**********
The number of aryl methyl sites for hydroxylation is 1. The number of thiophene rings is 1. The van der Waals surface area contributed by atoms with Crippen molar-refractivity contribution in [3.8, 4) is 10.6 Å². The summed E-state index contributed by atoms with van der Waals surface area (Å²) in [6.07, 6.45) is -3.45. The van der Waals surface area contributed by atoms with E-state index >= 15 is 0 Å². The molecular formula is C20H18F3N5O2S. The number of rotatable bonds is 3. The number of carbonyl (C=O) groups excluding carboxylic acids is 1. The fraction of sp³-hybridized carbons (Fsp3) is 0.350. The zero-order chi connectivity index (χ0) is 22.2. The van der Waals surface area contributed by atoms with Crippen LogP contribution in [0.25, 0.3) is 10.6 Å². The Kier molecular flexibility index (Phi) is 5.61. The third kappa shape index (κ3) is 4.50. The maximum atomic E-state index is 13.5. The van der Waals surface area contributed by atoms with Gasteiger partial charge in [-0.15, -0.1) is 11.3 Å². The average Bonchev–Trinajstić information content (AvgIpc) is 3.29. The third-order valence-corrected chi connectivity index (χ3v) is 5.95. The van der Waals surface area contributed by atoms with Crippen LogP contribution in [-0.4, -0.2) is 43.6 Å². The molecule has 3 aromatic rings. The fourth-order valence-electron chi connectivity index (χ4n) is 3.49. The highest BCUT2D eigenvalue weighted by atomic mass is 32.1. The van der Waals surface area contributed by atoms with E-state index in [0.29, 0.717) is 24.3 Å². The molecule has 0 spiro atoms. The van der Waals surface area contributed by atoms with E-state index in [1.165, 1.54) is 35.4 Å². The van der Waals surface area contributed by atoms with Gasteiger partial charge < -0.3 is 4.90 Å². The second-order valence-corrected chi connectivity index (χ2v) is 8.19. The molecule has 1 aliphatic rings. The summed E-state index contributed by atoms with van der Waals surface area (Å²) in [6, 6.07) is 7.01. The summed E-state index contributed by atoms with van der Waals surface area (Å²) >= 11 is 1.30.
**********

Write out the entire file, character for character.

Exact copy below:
The number of aryl methyl sites for hydroxylation is 1. The number of thiophene rings is 1. The van der Waals surface area contributed by atoms with Crippen molar-refractivity contribution in [3.8, 4) is 10.6 Å². The summed E-state index contributed by atoms with van der Waals surface area (Å²) in [6.07, 6.45) is -3.45. The van der Waals surface area contributed by atoms with E-state index >= 15 is 0 Å². The molecular formula is C20H18F3N5O2S. The number of rotatable bonds is 3. The number of carbonyl (C=O) groups excluding carboxylic acids is 1. The fraction of sp³-hybridized carbons (Fsp3) is 0.350. The zero-order chi connectivity index (χ0) is 22.2. The van der Waals surface area contributed by atoms with Crippen LogP contribution in [0.25, 0.3) is 10.6 Å². The Kier molecular flexibility index (Phi) is 5.61. The third kappa shape index (κ3) is 4.50. The maximum atomic E-state index is 13.5. The van der Waals surface area contributed by atoms with Gasteiger partial charge in [-0.15, -0.1) is 11.3 Å². The average Bonchev–Trinajstić information content (AvgIpc) is 3.29. The third-order valence-corrected chi connectivity index (χ3v) is 5.95. The van der Waals surface area contributed by atoms with Crippen LogP contribution in [-0.4, -0.2) is 43.6 Å². The molecule has 3 aromatic rings. The fourth-order valence-electron chi connectivity index (χ4n) is 3.49. The highest BCUT2D eigenvalue weighted by atomic mass is 32.1. The van der Waals surface area contributed by atoms with E-state index in [0.29, 0.717) is 24.3 Å². The molecule has 0 spiro atoms. The van der Waals surface area contributed by atoms with E-state index in [1.165, 1.54) is 35.4 Å². The van der Waals surface area contributed by atoms with Gasteiger partial charge < -0.3 is 4.90 Å². The second-order valence-corrected chi connectivity index (χ2v) is 8.19. The molecule has 1 aliphatic rings. The summed E-state index contributed by atoms with van der Waals surface area (Å²) in [6, 6.07) is 7.01. The summed E-state index contributed by atoms with van der Waals surface area (Å²) >= 11 is 1.30.